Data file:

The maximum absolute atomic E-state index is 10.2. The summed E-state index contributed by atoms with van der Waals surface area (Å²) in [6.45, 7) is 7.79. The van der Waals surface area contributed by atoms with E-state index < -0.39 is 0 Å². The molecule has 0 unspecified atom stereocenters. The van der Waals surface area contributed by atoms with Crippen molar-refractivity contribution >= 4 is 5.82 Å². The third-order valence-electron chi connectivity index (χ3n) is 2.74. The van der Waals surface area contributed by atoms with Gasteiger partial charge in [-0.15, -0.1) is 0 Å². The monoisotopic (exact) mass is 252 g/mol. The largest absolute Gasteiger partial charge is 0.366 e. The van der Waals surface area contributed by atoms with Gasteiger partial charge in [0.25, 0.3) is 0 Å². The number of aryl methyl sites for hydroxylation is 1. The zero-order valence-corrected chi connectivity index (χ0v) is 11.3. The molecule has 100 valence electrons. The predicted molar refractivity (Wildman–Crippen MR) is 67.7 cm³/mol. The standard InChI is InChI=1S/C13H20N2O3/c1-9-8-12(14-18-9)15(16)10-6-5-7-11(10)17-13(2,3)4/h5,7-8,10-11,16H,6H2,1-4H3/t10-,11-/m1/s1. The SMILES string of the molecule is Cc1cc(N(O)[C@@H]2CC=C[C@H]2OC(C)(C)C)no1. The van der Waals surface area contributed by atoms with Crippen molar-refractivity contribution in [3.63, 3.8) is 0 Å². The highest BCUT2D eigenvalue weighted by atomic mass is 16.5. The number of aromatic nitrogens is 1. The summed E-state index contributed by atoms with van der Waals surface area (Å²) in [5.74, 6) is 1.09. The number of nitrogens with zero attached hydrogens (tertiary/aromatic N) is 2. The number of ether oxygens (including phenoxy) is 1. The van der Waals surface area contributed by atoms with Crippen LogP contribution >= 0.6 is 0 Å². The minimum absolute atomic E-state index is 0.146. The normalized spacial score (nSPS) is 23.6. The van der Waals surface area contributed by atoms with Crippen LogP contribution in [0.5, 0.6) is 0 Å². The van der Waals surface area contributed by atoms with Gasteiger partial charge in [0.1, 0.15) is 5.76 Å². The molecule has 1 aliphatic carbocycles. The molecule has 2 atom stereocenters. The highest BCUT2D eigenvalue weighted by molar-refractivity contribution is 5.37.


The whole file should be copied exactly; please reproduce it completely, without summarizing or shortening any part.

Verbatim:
The maximum absolute atomic E-state index is 10.2. The summed E-state index contributed by atoms with van der Waals surface area (Å²) in [6.45, 7) is 7.79. The van der Waals surface area contributed by atoms with E-state index < -0.39 is 0 Å². The molecule has 0 unspecified atom stereocenters. The van der Waals surface area contributed by atoms with Crippen molar-refractivity contribution >= 4 is 5.82 Å². The third-order valence-electron chi connectivity index (χ3n) is 2.74. The van der Waals surface area contributed by atoms with Gasteiger partial charge in [-0.15, -0.1) is 0 Å². The monoisotopic (exact) mass is 252 g/mol. The largest absolute Gasteiger partial charge is 0.366 e. The van der Waals surface area contributed by atoms with Gasteiger partial charge in [0.25, 0.3) is 0 Å². The number of aryl methyl sites for hydroxylation is 1. The zero-order valence-corrected chi connectivity index (χ0v) is 11.3. The molecule has 100 valence electrons. The predicted molar refractivity (Wildman–Crippen MR) is 67.7 cm³/mol. The standard InChI is InChI=1S/C13H20N2O3/c1-9-8-12(14-18-9)15(16)10-6-5-7-11(10)17-13(2,3)4/h5,7-8,10-11,16H,6H2,1-4H3/t10-,11-/m1/s1. The SMILES string of the molecule is Cc1cc(N(O)[C@@H]2CC=C[C@H]2OC(C)(C)C)no1. The van der Waals surface area contributed by atoms with Crippen molar-refractivity contribution in [3.63, 3.8) is 0 Å². The highest BCUT2D eigenvalue weighted by atomic mass is 16.5. The number of aromatic nitrogens is 1. The summed E-state index contributed by atoms with van der Waals surface area (Å²) in [5.74, 6) is 1.09. The number of nitrogens with zero attached hydrogens (tertiary/aromatic N) is 2. The number of ether oxygens (including phenoxy) is 1. The van der Waals surface area contributed by atoms with Crippen LogP contribution >= 0.6 is 0 Å². The minimum absolute atomic E-state index is 0.146. The normalized spacial score (nSPS) is 23.6. The van der Waals surface area contributed by atoms with Crippen LogP contribution in [0.5, 0.6) is 0 Å². The van der Waals surface area contributed by atoms with Gasteiger partial charge in [0.1, 0.15) is 5.76 Å². The molecule has 1 aliphatic carbocycles. The molecule has 2 atom stereocenters. The highest BCUT2D eigenvalue weighted by molar-refractivity contribution is 5.37.